Brickell

Resident: Waiting taxis block the street behind Four Seasons Tower on Brickell

Taxis stack up on a street behind the Four Seasons Hotel at 1435 Brickell Ave.
Taxis stack up on a street behind the Four Seasons Hotel at 1435 Brickell Ave. Provided by Nicolas Aguirre

Nicolas Aguirre always liked having a nice ocean view. That’s why he moved into Bayshore Place Condominiums on Brickell Avenue more than 30 years ago. The apartment building overlooks the Miami South Channel and Biscayne Bay Bridge, and has great access to a promenade along the water.

“It’s really quite beautiful in the mornings, when it’s nice and quiet,” said Aguirre, a U.S. resident from Ecuador.

On the opposite side of his apartment, however, Aguirre has a not-so-pleasant view: an entourage of taxis huddled outside the Four Seasons Tower, the tallest building in Miami.

He noticed the problem a little more than two years ago, and it has been a pain for him ever since.

“Currently there is a little curb outside of the tower that is reserved for the taxi stand. It can fit two cars comfortably,” he said. “However, there are 8 to 10 cabs regularly parked there throughout the day.”

The cars not only fill the curb, but flood out into the surrounding street—Southeast 14th Terrace—blocking a significant portion of the road, which only permits one lane for cars going either way.

“It’s an accident waiting to happen,”Aguirre said. “It’s illegal and a hazard.”

As of Thursday, the hotel had not responded to a Miami Herald inquiry about the taxis.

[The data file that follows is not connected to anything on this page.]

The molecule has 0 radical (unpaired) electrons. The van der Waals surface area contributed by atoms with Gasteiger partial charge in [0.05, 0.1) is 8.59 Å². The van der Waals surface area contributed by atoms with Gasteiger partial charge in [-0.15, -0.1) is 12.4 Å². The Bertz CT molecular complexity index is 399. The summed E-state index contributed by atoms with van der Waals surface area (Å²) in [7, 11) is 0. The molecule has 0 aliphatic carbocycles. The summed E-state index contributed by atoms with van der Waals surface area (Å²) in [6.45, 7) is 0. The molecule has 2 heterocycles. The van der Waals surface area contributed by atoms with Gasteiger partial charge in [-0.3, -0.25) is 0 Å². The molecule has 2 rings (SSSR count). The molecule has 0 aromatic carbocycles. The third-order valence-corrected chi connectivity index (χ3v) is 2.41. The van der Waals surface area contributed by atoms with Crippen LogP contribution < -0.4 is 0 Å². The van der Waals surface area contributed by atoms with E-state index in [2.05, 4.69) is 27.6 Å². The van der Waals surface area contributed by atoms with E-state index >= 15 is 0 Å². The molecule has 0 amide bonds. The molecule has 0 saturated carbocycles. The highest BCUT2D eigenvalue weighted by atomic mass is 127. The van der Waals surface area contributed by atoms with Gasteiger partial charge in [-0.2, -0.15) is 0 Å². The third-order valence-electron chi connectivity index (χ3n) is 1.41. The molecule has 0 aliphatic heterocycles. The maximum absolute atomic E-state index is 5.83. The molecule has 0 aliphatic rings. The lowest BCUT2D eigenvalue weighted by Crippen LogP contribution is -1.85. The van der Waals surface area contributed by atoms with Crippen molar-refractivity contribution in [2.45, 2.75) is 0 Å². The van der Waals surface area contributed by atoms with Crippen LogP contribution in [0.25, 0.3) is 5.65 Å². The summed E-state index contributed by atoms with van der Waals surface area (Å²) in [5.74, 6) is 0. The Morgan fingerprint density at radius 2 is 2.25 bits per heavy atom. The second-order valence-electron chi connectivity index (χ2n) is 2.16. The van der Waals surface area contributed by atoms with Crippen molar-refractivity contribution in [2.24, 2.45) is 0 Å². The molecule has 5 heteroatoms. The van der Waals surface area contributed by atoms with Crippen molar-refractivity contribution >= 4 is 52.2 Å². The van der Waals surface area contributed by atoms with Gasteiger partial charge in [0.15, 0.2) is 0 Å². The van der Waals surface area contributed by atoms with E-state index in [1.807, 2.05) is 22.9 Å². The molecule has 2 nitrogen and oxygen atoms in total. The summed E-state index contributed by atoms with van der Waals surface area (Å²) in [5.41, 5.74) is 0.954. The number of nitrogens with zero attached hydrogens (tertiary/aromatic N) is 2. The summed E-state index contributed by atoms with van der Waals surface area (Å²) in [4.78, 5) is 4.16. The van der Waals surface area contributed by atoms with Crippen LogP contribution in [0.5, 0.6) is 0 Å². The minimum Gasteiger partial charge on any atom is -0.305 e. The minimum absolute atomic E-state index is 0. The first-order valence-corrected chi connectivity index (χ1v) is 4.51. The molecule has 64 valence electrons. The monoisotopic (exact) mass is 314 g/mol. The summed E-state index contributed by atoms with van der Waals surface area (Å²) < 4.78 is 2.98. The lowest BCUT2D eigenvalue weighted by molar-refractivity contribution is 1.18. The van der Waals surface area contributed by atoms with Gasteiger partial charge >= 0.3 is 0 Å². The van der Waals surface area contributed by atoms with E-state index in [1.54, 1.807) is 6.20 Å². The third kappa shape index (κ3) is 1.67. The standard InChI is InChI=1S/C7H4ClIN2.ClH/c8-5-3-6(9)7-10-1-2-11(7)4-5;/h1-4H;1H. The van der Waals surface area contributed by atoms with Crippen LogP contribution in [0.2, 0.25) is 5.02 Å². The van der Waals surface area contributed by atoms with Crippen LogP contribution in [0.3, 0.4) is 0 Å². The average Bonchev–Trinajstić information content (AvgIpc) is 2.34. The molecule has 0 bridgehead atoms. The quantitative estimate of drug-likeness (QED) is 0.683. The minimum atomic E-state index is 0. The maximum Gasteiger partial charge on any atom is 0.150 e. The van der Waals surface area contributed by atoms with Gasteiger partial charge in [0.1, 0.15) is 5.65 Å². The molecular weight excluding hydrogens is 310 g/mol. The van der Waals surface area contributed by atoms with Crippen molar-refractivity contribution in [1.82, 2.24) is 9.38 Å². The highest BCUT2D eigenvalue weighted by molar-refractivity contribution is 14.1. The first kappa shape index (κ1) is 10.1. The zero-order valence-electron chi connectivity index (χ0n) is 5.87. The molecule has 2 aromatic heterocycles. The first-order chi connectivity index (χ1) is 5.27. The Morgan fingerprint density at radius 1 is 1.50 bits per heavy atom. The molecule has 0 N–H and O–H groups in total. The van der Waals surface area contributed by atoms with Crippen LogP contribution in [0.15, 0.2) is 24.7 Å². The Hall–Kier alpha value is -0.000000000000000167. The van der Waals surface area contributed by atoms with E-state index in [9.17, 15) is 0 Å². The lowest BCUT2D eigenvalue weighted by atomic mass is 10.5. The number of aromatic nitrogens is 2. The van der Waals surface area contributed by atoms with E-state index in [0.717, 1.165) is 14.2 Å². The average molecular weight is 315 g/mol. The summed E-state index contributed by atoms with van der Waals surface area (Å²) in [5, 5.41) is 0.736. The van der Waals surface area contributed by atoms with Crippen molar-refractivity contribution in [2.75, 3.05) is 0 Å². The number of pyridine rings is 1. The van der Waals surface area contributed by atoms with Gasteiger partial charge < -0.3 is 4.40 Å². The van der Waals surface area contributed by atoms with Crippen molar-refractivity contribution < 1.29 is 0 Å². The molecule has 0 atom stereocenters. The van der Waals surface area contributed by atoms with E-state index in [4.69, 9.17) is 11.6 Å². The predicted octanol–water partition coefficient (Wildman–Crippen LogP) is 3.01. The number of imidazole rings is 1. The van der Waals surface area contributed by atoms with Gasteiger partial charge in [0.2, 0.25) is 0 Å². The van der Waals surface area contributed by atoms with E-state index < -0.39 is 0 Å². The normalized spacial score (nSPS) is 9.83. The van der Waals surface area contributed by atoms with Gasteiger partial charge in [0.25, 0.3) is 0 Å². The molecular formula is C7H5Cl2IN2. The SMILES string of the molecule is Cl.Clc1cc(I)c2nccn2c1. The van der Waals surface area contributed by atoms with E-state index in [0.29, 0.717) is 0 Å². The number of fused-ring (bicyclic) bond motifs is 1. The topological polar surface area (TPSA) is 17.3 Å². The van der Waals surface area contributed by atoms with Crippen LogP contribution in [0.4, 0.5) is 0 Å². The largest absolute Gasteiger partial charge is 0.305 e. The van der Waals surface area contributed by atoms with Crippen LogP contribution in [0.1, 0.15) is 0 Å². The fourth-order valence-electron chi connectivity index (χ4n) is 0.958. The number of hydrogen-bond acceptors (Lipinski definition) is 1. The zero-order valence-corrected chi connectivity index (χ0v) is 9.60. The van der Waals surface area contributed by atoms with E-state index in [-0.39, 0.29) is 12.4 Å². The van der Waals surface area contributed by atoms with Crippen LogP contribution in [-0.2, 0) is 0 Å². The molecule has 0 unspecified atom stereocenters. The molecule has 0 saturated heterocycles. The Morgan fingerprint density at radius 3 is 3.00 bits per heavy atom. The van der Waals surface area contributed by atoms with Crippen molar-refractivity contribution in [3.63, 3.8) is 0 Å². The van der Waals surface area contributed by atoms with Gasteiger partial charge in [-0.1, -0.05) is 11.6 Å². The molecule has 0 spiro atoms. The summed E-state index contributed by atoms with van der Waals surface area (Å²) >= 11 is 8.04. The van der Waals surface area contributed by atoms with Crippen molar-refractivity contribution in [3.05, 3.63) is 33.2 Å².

At first, Aguirre called the hotel to complain. He was put in touch with the hotel’s assistant manager, who assured him that the same thing occurred where he lived on Biscayne Boulevard.

“He played it down,” Aguirre said.

The problem was addressed, but temporarily. The day after he called the hotel, only four taxis appeared at a time. But two weeks later, they were back in “full force,” Aguirre said.

Ever since, it's been a “perennial problem,” he said.

As time went by, taxi drivers got tired of waiting in their cars for customers and set up a table outside, where they would eat and play cards. Even worse, the drivers would normally use the adjacent bushes and trees to relieve themselves.

“I had had enough,” Aguirre said.

In January, he contacted the Miami Downtown Development Authority (DDA), whose mission is “to grow, strengthen and promote the economic health and vitality of Downtown Miami,” according to the organization’s website. Their representative promised to reach out to the city to address the issue, specifically the Regulatory and Economics Resources Department, which regulates the taxicab industry.

Once again, the same result. Two weeks of regulated taxi traffic, followed by the usual overflow of taxis on the curb. The card table, however, was eliminated.

The complaints are not just driven by Aguirre. After he contacted the DDA, several other homeowners from Bayshore Place accompanied him to the Miami City Commission to complain. Miami City Commissioner Marc Sarnoff, elected from the Brickell area, will soon visit the site, Aguirre said.

Aguirre’s proposed solution for the taxi problem is the hotel’s six-story attached parking garage, which has 934 spaces for hotel guests, employees and residents.

“Why not set the taxi stand up in the parking garage? There is plenty of space there,” Aguirre said.

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